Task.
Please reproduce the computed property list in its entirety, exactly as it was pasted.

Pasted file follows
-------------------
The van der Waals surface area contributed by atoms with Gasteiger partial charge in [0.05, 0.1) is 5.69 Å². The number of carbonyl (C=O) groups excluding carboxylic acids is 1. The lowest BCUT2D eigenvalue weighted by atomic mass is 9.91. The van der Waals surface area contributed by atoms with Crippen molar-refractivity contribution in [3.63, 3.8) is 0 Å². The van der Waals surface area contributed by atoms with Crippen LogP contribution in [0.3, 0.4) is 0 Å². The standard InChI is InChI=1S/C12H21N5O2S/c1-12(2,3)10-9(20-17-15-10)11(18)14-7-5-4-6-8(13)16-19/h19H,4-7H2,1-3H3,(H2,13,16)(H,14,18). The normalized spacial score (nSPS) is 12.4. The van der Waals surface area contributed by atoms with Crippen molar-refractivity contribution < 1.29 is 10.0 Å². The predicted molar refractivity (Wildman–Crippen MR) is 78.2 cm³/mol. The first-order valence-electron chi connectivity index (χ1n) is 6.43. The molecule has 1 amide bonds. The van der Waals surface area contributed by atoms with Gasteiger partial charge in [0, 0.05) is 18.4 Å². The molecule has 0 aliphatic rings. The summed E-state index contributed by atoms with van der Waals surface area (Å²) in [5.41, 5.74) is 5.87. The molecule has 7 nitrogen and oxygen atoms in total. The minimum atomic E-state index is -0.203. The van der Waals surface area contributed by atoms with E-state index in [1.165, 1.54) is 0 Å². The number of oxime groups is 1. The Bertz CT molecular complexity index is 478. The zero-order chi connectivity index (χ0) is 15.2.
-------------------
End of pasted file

The van der Waals surface area contributed by atoms with Gasteiger partial charge in [0.05, 0.1) is 5.69 Å². The number of carbonyl (C=O) groups excluding carboxylic acids is 1. The lowest BCUT2D eigenvalue weighted by atomic mass is 9.91. The van der Waals surface area contributed by atoms with Crippen molar-refractivity contribution in [3.63, 3.8) is 0 Å². The van der Waals surface area contributed by atoms with Crippen LogP contribution in [0.3, 0.4) is 0 Å². The standard InChI is InChI=1S/C12H21N5O2S/c1-12(2,3)10-9(20-17-15-10)11(18)14-7-5-4-6-8(13)16-19/h19H,4-7H2,1-3H3,(H2,13,16)(H,14,18). The normalized spacial score (nSPS) is 12.4. The van der Waals surface area contributed by atoms with Crippen molar-refractivity contribution < 1.29 is 10.0 Å². The predicted molar refractivity (Wildman–Crippen MR) is 78.2 cm³/mol. The first-order valence-electron chi connectivity index (χ1n) is 6.43. The molecule has 1 amide bonds. The van der Waals surface area contributed by atoms with Gasteiger partial charge in [0, 0.05) is 18.4 Å². The molecule has 0 aliphatic rings. The summed E-state index contributed by atoms with van der Waals surface area (Å²) in [5.41, 5.74) is 5.87. The molecule has 7 nitrogen and oxygen atoms in total. The minimum atomic E-state index is -0.203. The van der Waals surface area contributed by atoms with E-state index in [1.165, 1.54) is 0 Å². The number of oxime groups is 1. The Bertz CT molecular complexity index is 478. The zero-order chi connectivity index (χ0) is 15.2.